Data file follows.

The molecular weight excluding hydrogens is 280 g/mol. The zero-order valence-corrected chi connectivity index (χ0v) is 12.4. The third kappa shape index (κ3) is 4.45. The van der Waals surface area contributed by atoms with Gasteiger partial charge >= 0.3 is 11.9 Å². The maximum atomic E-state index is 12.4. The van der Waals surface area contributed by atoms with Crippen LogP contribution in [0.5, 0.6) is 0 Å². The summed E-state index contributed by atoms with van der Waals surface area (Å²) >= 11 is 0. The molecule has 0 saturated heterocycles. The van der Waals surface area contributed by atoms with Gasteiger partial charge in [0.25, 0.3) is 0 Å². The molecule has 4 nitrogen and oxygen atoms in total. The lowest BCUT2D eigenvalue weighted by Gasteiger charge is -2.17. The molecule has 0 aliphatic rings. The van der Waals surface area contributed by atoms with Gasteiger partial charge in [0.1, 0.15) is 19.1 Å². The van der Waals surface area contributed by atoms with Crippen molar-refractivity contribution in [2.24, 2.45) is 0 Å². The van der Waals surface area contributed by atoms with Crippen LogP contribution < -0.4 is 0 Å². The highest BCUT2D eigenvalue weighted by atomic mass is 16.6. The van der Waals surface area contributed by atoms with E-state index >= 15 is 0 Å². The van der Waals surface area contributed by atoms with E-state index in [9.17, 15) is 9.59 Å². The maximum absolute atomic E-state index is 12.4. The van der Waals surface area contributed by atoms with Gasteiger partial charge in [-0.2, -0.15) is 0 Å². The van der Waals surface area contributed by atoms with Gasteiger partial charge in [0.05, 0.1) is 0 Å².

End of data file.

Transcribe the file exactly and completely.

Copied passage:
The molecular weight excluding hydrogens is 280 g/mol. The zero-order valence-corrected chi connectivity index (χ0v) is 12.4. The third kappa shape index (κ3) is 4.45. The van der Waals surface area contributed by atoms with Gasteiger partial charge >= 0.3 is 11.9 Å². The maximum atomic E-state index is 12.4. The van der Waals surface area contributed by atoms with Crippen LogP contribution in [0.5, 0.6) is 0 Å². The summed E-state index contributed by atoms with van der Waals surface area (Å²) >= 11 is 0. The molecule has 0 saturated heterocycles. The van der Waals surface area contributed by atoms with Gasteiger partial charge in [0.25, 0.3) is 0 Å². The molecule has 4 nitrogen and oxygen atoms in total. The lowest BCUT2D eigenvalue weighted by Gasteiger charge is -2.17. The molecule has 0 aliphatic rings. The van der Waals surface area contributed by atoms with Gasteiger partial charge in [0.1, 0.15) is 19.1 Å². The van der Waals surface area contributed by atoms with Crippen molar-refractivity contribution in [2.24, 2.45) is 0 Å². The van der Waals surface area contributed by atoms with Crippen LogP contribution < -0.4 is 0 Å². The highest BCUT2D eigenvalue weighted by atomic mass is 16.6. The van der Waals surface area contributed by atoms with E-state index >= 15 is 0 Å². The van der Waals surface area contributed by atoms with E-state index in [9.17, 15) is 9.59 Å². The maximum absolute atomic E-state index is 12.4. The van der Waals surface area contributed by atoms with Gasteiger partial charge in [-0.2, -0.15) is 0 Å². The van der Waals surface area contributed by atoms with Gasteiger partial charge in [0.05, 0.1) is 0 Å².